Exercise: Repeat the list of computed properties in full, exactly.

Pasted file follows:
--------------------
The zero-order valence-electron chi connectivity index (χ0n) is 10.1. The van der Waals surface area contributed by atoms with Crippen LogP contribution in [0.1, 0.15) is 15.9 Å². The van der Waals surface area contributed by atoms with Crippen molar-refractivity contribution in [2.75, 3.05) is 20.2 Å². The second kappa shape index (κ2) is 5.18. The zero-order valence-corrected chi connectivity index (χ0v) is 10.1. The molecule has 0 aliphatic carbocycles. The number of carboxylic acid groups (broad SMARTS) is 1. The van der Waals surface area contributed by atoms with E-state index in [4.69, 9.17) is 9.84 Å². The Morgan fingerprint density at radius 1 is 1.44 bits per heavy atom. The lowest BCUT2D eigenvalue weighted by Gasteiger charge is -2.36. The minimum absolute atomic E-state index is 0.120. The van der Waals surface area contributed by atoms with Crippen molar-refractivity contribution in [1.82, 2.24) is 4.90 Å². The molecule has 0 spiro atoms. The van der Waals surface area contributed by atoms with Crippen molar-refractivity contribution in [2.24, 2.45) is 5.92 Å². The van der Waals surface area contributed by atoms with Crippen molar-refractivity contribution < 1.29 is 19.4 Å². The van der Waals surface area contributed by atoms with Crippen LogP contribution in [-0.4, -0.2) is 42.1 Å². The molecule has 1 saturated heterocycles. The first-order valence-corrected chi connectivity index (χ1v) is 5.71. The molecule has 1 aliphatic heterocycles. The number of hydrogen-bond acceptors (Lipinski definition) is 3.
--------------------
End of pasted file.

The zero-order valence-electron chi connectivity index (χ0n) is 10.1. The van der Waals surface area contributed by atoms with Crippen LogP contribution in [0.1, 0.15) is 15.9 Å². The van der Waals surface area contributed by atoms with Crippen molar-refractivity contribution in [2.75, 3.05) is 20.2 Å². The second kappa shape index (κ2) is 5.18. The zero-order valence-corrected chi connectivity index (χ0v) is 10.1. The molecule has 0 aliphatic carbocycles. The number of carboxylic acid groups (broad SMARTS) is 1. The van der Waals surface area contributed by atoms with E-state index in [4.69, 9.17) is 9.84 Å². The Morgan fingerprint density at radius 1 is 1.44 bits per heavy atom. The lowest BCUT2D eigenvalue weighted by Gasteiger charge is -2.36. The minimum absolute atomic E-state index is 0.120. The van der Waals surface area contributed by atoms with Crippen molar-refractivity contribution in [1.82, 2.24) is 4.90 Å². The molecule has 0 spiro atoms. The van der Waals surface area contributed by atoms with Crippen molar-refractivity contribution in [2.24, 2.45) is 5.92 Å². The van der Waals surface area contributed by atoms with Crippen molar-refractivity contribution < 1.29 is 19.4 Å². The van der Waals surface area contributed by atoms with Crippen LogP contribution in [-0.4, -0.2) is 42.1 Å². The molecule has 1 saturated heterocycles. The first-order valence-corrected chi connectivity index (χ1v) is 5.71. The molecule has 1 aliphatic heterocycles. The number of hydrogen-bond acceptors (Lipinski definition) is 3.